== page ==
This blog will be quiet through the weekend while I attend The Spirit of Sports, the 2015 Symposium on Faith and Culture at Baylor University in Waco, Texas. I’ll be presenting a paper tomorrow afternoon on “Anabaptist Visions of Sport” — see a preview here — and then enjoying panels and addresses featuring everyone from philosopher Jamie Smith to historian Randall Balmer, ESPN analyst Chris Broussard to Baylor president Ken Starr.
If you need a fix during this brief hiatus, let me suggest that you…
1. Follow me on Twitter
2. Read some of my previous posts on sports
It’s not a central theme of this blog, but I have written a few dozen posts on baseball, football, and other sports. For example:
Football at Christian Colleges and Universities (9/18/2015)
“…I think it’s an open question whether avowedly Christian institutions ought to be participating in a brand of football that risks dehumanizing or debasing those who participate in it — or tempts institutions to compromise their convictions for the sake of competitive success.”
“…let’s have some fun with the idea that the NFL has a ten-year problem and conduct a thought-experiment: It is the year 2022 and the NFL, for a variety of reasons, has ceased to exist. What is now America’s favorite sport?”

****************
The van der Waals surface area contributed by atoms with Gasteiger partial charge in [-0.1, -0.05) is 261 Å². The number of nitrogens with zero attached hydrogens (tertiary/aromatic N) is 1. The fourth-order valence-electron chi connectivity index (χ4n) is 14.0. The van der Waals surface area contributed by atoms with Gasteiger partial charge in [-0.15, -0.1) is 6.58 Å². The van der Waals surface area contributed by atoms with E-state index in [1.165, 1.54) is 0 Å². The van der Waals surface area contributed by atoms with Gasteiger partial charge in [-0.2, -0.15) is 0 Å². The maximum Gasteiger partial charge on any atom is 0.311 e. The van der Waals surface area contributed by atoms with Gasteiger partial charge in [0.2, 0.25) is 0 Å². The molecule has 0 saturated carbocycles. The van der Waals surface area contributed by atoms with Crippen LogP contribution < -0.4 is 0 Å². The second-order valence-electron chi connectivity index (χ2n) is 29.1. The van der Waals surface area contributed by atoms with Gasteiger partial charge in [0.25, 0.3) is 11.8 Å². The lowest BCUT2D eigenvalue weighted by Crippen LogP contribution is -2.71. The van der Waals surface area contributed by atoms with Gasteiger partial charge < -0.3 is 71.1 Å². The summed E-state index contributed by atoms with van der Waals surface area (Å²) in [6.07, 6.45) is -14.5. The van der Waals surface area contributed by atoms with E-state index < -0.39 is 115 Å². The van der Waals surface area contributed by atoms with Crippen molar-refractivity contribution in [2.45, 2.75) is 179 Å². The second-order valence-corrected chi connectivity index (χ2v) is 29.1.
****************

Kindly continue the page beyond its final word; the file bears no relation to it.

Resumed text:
“…athletics is home to another experience that’s too rare in higher education: failure. As we professors profess ourselves helpless to stop inflating grades and deem satisfactory what’s unsatisfactory, sporting competition — whether against other athletes or the limits of one’s body and preparation — teaches the brutally honest lesson that you will fail. Probably more so than other students, undergraduate athletes are cognizant of their own strengths and weaknesses (and, to get back to point one, why they then depend on others to succeed).”
The Cold War Continues… in Sports (6/14/2012)
“The Hungarian team were in transit to Australia as the Soviet invasion transpired, and only realized the extent of the violence after arriving. They decided take out their country’s frustrations on the Soviet team, not only playing physically but turning one element of Soviet imperialism against their rivals…”
Beyond Muscular Christianity (9/14/2011)
“The muscular Christians constantly walked a fine line: they sought to cultivate virtue, but not so much that being virtuous would sound, well, virginal.”
3. Take a moment to nominate The Pietist Vision of Christian Higher Education for an InterVarsity Press Readers’ Choice Award
You have until Sunday!